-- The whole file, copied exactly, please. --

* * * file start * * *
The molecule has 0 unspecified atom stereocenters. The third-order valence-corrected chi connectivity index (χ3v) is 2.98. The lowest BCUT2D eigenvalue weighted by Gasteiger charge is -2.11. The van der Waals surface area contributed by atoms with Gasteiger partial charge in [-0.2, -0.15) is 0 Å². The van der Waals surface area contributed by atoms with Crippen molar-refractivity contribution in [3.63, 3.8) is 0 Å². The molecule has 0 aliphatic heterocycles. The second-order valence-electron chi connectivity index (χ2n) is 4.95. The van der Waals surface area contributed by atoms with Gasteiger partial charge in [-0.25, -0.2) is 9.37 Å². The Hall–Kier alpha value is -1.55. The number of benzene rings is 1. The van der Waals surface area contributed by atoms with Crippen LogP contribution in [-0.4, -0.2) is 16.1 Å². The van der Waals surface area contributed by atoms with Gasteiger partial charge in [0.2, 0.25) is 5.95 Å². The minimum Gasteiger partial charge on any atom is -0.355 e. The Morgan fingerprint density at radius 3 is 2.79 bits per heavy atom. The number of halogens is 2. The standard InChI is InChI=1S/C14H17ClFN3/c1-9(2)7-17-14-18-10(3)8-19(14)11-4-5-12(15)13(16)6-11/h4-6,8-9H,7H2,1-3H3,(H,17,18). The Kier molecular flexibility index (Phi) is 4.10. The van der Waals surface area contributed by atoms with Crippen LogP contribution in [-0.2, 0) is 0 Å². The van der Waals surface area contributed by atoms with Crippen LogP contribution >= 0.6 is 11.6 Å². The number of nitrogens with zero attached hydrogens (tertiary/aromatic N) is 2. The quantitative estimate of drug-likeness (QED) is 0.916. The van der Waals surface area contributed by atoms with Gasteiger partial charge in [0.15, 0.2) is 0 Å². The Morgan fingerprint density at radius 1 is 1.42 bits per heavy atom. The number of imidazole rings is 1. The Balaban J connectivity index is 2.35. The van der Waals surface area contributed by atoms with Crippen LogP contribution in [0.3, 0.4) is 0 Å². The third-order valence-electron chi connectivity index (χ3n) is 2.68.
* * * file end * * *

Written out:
The molecule has 0 unspecified atom stereocenters. The third-order valence-corrected chi connectivity index (χ3v) is 2.98. The lowest BCUT2D eigenvalue weighted by Gasteiger charge is -2.11. The van der Waals surface area contributed by atoms with Gasteiger partial charge in [-0.2, -0.15) is 0 Å². The van der Waals surface area contributed by atoms with Crippen molar-refractivity contribution in [3.63, 3.8) is 0 Å². The molecule has 0 aliphatic heterocycles. The second-order valence-electron chi connectivity index (χ2n) is 4.95. The van der Waals surface area contributed by atoms with Gasteiger partial charge in [-0.25, -0.2) is 9.37 Å². The Hall–Kier alpha value is -1.55. The number of benzene rings is 1. The van der Waals surface area contributed by atoms with Crippen LogP contribution in [-0.4, -0.2) is 16.1 Å². The van der Waals surface area contributed by atoms with Gasteiger partial charge in [0.2, 0.25) is 5.95 Å². The minimum Gasteiger partial charge on any atom is -0.355 e. The Morgan fingerprint density at radius 3 is 2.79 bits per heavy atom. The number of halogens is 2. The standard InChI is InChI=1S/C14H17ClFN3/c1-9(2)7-17-14-18-10(3)8-19(14)11-4-5-12(15)13(16)6-11/h4-6,8-9H,7H2,1-3H3,(H,17,18). The Kier molecular flexibility index (Phi) is 4.10. The van der Waals surface area contributed by atoms with Crippen LogP contribution in [-0.2, 0) is 0 Å². The van der Waals surface area contributed by atoms with Crippen LogP contribution >= 0.6 is 11.6 Å². The number of nitrogens with zero attached hydrogens (tertiary/aromatic N) is 2. The quantitative estimate of drug-likeness (QED) is 0.916. The van der Waals surface area contributed by atoms with Gasteiger partial charge in [0.15, 0.2) is 0 Å². The Morgan fingerprint density at radius 1 is 1.42 bits per heavy atom. The number of imidazole rings is 1. The Balaban J connectivity index is 2.35. The van der Waals surface area contributed by atoms with Crippen LogP contribution in [0.3, 0.4) is 0 Å². The third-order valence-electron chi connectivity index (χ3n) is 2.68.